Well you may not find it news, but I do. I started out in 1984 selling pension policies to people who I met in Oxford Street and again at their homes. These people were promised ridiculous returns (13% pa on the Lautro illustrations), told nothing about costs and few will even get back what they put in because of commission paid to me for my labours. To put it in perspective , my tax returns for my first three years had me earning below the nil-rate band – this activity profited no-one – except the insurance companies.
Now things are different. Ipsos-MORI were told to ask around 1600 adults in the UK , the kind of adults I was talking to – back in the day – if they felt saving into a pension was a normal thing to do.
83% now say it is the normal thing to do, only 4% think it abnormal (the rest had no view). This represents a sea-change since 1984 when the idea that ordinary working people should be making plans for their retirement was greeted with blank disbelief by most of my would be customers. You were either in a works scheme or you would be on the state.
Ipsos MORI also asked if people thought saving into a workplace pension was a good thing for them.
80% thought it would be , only 7% objected – roughly equivalent to the opt-out rate. Not only do people think it is the “norm”, they think saving into a workplace pension is good for them. Confidence in saving into workplace pensions is much higher than I could ever have conceived 33 years ago!
Finally Ipsos MORI asked whether people thought it would be good to see a hike in their savings into a workplace pension (something that will be happening in a few months).
Once more, the numbers are positive with 79% saying they thought this financial medicine would do them good . Only 6% disagreed with a slightly higher number of people not having an opinion.
This may not be news to you – but it’s news to me!
That people feel this way into pensions at this stage of the auto-enrolment implementation is incredibly good news. Not only do people think saving is the norm, but they think it is good for them and they are even sanguine about being nudged into higher levels of saving. If I was Charlotte Clark, head of the DWP’s pension strategy team I would be patting myself on the back.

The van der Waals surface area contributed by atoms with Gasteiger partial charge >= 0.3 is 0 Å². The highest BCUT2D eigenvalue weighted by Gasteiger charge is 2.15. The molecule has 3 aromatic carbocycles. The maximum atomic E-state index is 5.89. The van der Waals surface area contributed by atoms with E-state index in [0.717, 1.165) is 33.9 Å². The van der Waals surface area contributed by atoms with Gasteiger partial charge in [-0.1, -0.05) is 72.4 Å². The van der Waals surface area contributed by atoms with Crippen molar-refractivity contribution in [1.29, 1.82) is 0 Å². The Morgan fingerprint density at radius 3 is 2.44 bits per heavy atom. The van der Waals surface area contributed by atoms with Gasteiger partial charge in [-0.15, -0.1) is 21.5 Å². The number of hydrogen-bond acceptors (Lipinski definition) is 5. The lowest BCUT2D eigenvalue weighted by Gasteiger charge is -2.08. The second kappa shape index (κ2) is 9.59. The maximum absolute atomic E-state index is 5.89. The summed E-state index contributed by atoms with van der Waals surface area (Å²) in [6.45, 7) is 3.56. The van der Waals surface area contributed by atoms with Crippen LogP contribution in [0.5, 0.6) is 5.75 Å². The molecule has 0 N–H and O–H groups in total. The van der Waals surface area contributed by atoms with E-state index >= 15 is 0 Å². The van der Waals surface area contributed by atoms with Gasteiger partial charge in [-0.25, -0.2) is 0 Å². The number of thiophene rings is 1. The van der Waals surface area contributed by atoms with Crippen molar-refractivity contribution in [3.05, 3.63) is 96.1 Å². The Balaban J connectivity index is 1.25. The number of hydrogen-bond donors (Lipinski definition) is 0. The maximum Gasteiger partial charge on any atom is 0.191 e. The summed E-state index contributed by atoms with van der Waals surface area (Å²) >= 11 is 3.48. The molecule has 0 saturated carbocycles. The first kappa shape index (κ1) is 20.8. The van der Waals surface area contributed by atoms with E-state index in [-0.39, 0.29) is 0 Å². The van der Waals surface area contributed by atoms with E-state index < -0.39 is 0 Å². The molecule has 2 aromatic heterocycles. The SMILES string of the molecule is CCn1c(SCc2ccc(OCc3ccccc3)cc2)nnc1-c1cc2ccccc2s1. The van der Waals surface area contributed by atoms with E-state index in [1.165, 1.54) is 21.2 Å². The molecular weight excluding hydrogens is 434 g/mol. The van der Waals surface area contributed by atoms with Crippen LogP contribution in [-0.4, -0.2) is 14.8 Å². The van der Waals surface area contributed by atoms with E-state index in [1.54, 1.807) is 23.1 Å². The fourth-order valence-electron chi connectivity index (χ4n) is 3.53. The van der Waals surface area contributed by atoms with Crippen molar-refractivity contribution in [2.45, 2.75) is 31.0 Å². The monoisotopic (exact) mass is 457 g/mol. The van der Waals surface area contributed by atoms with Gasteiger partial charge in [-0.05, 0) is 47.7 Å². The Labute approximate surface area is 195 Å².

There is a really important point here , not just for politicians but for all the stakeholders who are involved in auto enrolment.
Employers be aware, your staff see saving into these workplace pensions as a positive, this is your chance to capitalise and maximise your return on the investment you and they are making in their financial futures.
Business advisers be aware, dissing auto-enrolment and the employer duties is yesterday’s news. It is no longer clever to be cynical, the experiment is working and now is the time to encourage your clients to take a positive view about auto-enrolment.
Providers be aware, you and your trustees/IGCs are pushing at an open door. Your customers are with you not against you. You do not have to be on the defensive, now is the time to agree with your customers – this thing is working.
The message is getting through
When you are starting out on getting fit, you do not look to Daley Thompson’s fitness plan. You start slowly and build, you could be a wannabe Daley Thompson but the chances are you’re just trying to cut down on the flab and not get out of breath doing up your shoelaces!
Most of us are at the “first month going down the gym” stage of pension saving, we don’t have the full fitness regime and we know it, we know more is to come but we know at least that we are on our way.
Steve Webb was on the radio this morning talking about how it’s going to get tougher in April 2018 and 2019. It will get tougher, but then we are already in training.
I am proud to be involved in pensions, proud especially to be involved in helping employers set up and run workplace pensions. I and our business partners have great plans and we are going to use the next few months before April 2018 to raise a positive awareness among employers, business advisers and staff about what is happening.
I thought that would be a challenge, but reading those charts from IPSOS MORI, I think it is a challenge which we can rise to!